The hunt for defensive European equities

This article is part of
Guide to European equities

So when bond yields are low or falling, those equities often rise in value.

In the event of an economic downturn, one of the likely policy responses from governments would be to cut interest rates, which would typically lead to bond yields falling, and so increases the attractiveness of the income from those consumer durable equities, because while that income is low, it is higher than that offered by bonds and viewed by the market as almost as safe. 

Mr Sym says: “Some of those types of companies did very well during the sell-off in March, but the question you have to ask is, ‘what about the valuation?’.” 

Hugh Cuthbert, European equity fund manager at SVM, says German residential property shares have defensive characteristics and high yields, so he regards those as likely to perform well in the event of a wider downturn. 

John Surplice, head of European equities at Invesco, says it’s not a “naturally defensive market” and that the consumer staple companies’ share prices would suffer quite severely if the next major theme in markets is higher inflation.

“The typical policy response to higher inflation is to put interest rates up, which causes bond yields to rise, and makes the income generated by consumer staple shares relatively less attractive.” 

Fahad Hassan, chief investment officer at discretionary fund house Albemarle Street Partners, says the consumer goods companies listed in Europe, such as L’Oreal, Nestle and Roche, are “among the most defensive in the world”. 

Impact of coronavirus

Duncan Goodwin, manager of Premier Global Alpha Growth fund, says investing defensively is very different in a world experiencing radical change than would be the case normally.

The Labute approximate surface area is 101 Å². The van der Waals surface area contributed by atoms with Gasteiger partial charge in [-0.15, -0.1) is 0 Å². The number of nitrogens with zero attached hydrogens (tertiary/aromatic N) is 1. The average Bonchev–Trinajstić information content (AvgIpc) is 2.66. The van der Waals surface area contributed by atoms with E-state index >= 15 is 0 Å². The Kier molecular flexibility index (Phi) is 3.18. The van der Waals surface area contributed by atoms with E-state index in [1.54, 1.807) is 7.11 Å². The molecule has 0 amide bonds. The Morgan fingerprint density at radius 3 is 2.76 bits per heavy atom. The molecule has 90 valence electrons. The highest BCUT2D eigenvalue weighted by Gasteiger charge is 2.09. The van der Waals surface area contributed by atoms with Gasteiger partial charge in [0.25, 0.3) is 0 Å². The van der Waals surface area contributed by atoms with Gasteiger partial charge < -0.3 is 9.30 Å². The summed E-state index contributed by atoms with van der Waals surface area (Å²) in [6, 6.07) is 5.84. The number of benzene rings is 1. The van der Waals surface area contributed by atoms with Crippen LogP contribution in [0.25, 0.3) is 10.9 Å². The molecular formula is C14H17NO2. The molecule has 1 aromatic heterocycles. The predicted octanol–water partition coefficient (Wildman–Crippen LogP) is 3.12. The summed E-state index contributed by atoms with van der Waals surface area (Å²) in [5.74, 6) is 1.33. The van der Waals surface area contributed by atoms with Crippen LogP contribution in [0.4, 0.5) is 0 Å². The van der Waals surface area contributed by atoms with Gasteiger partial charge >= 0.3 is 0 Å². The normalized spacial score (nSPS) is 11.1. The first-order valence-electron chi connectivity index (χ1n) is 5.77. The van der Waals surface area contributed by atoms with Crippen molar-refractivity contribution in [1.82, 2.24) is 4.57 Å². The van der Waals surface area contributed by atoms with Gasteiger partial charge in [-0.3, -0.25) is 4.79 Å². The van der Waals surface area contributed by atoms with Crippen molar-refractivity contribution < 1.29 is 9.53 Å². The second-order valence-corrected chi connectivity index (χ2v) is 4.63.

He says the companies benefiting from those changes are growing in a way that is not particularly impacted by the performance of the wider economy. 

Mr Goodwin says structural growth areas best accessed by investing in Europe include alternative energy and food safety.    

Mr Cuthbert says: “Technology companies are defensive investments now, though they are often not viewed as that. The fallout from the pandemic has shown us that in tough economic times, demand for technology has risen, not fallen, which is the definition of a defensive investment.”  

Michael Crawford, chief investment officer at Chawton, says the biggest long-term challenge facing the European economy is its ageing population.

Structural growth in economies happens only via growth in the working age population, or via technological advancements.

Mr Crawford says the relative lack of venture capital in Europe makes it more difficult for innovation to happen, and this hurts the long-term growth prospects for the economy, but he favours the defensive businesses, of which the European market has many.